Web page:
Disclosure of Request Letters Handled in Different Ways

31 January 2014

Request letters – the core instrument used to ask for government information – are themselves disclosable in many jurisdictions, but the names of the requesters are commonly kept confidential, according to a FreedomInfo.org sampling of practices in a dozen countries.

Some countries make available public logs with short summaries of all requests.

Such “FOI Logs” exist in Canada, Mexico, the United States and at the Asian Development Bank.

In many places, however, such logs are nonexistent. In some countries, such as Russia, no information is available about requests.

In most of the countries that provide any information about requests, the names of requesters are not disclosed, nor is identifying information such as addresses and phone numbers. Authorities cite privacy concerns. The United States releases requester names, but not identifying information.

In at least one country, Georgia, a distinction is made between the release of individuals’ names (prohibited) and of the names of institutions (allowed).

For close observers of governments, access to request letters and summary logs provides valuable information, a “treasure trove” as one US journalism group termed it.

Keeping logs and proactively releasing information that has been provided pursuant to previous requests are good practices, not only from an openness perspective, but also at the level of administrative efficiency, according to Toby Mendel, executive director of the Centre for Democracy and Information, based in Halifax, Canada, who has written extensively on comparative FOI practices.

The countries covered in this report are: the United States, Australia, Mexico, the United Kingdom and Scotland, Lithuania, Georgia, India, Ireland, Lithuania, Slovenia, Russia and Romania.

Controversial Topic, Trends

Active debate about disclosing requester’s information exists in a number of countries.

In India, the law seems to favor disclosure not only of requests, but also of names and addresses. This has been complicated by a recent court ruling supporting nondisclosure of identifying information. There’s an ongoing debate about protecting requesters against reprisals.

In the United Kingdom, a leading FOI advocate has argued strongly against proposed legislation to mandate the release of requester names.

There appears to be some movement toward preparing summaries of requests, without names.

In Australia, the State of Queensland recently announced plans to prepare a log. In Ireland, creation of such a log has been recommended by an expert panel.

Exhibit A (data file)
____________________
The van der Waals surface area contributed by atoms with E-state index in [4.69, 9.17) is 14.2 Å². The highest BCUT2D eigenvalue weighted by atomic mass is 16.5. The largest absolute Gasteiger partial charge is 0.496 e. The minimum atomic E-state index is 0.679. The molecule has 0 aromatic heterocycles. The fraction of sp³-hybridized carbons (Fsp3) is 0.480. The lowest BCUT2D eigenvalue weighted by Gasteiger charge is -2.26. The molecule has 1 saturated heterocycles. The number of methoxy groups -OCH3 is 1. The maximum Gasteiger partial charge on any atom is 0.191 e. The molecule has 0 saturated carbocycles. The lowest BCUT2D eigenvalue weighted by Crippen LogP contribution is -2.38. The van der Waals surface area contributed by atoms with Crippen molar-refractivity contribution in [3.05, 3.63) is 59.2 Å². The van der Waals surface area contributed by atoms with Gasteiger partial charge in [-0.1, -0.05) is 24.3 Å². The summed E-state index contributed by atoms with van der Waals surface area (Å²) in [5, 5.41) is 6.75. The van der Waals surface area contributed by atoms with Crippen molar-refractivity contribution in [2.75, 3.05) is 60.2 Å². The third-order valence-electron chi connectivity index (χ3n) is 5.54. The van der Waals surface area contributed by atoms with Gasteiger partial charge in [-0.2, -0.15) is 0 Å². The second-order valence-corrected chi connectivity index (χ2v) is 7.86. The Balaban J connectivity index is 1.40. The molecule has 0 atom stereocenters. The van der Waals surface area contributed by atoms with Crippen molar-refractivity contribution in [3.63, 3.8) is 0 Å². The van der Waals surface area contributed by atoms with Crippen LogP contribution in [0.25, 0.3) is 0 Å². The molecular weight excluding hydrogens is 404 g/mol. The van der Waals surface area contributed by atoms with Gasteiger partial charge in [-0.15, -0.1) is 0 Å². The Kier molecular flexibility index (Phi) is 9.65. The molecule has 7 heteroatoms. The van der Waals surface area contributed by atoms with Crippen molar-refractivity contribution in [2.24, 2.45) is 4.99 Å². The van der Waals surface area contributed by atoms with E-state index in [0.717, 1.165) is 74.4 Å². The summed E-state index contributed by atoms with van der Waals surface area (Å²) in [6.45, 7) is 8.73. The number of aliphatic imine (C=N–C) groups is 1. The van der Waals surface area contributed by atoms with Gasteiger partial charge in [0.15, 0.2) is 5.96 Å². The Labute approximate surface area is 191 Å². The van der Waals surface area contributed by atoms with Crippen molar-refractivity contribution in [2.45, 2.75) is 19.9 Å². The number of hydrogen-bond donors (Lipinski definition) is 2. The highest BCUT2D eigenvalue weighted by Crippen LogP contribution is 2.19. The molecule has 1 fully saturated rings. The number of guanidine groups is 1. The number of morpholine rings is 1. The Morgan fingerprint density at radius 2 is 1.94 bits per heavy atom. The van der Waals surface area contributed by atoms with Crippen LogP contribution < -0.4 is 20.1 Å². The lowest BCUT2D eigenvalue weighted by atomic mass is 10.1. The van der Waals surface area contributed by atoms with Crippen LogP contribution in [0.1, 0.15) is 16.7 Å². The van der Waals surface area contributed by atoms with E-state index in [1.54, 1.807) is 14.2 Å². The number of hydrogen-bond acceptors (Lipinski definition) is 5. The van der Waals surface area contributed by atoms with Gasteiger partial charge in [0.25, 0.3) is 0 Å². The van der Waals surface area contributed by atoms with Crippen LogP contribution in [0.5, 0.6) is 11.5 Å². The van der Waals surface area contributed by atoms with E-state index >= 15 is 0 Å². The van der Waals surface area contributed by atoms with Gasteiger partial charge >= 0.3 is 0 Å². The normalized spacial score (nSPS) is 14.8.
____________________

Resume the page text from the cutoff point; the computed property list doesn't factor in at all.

At the World Bank, consideration is being given to creating summaries, a practice followed by the Asian Development Bank. Bank staffers recently decided not to release requester letters after FreedomInfo.org sought access to requests sent to the Bank in October. The request was denied on privacy grounds. FreedomInfo.org will appeal.

New nonprofit services springing up to help with the online  filing of FOI requests also have had to address the issue.

The British website What Do they Know has been used to facilitate nearly 200,000 requests. On the site, individual requests and responses can be viewed. Names of the requesters are viewable, but not addresses or direct contact details. A similar policy is observed on the US site MuckRock.

Names Released in United States

In the United States, the names of requesters are public.

Agencies typically redact personal information such as addresses or Social Security numbers, however.

The US courts have largely settled the issue, ruling that FOIA requesters do not ordinarily expect that their names will be kept private, according to the Department of Justice Guide to the Freedom of Information Act (Page 19 in the section on Exemption 6). “FOIA requesters . . . have no general expectation that their names will be kept private” according to the federal court in the District of Columbia in 1980. Another court made an exception in 1991, supporting the protection of the name of high school student who requested information about wiretaps on Jimmy Hoffa, a union leader with reputed connections to organized crime.

One caveat: requests can be, and are, made by third parties to disguise the source. A number of such services exist in the US, largely working with corporate clients.

One such service, FOIA Group Inc., says on its homepage:

For a low fixed fee our legal staff files and coordinates each FOIA request to ensure that our clients obtain the most cost efficient information release while ensuring them 100% anonymity and confidentiality.

US FOI Logs Widely Available

Many government department and agencies, but not all, provide online lists of summarized requests.

For example, a FOI Log at the Department of Homeland Security contains this entry in its FOI Log for requests on 2012: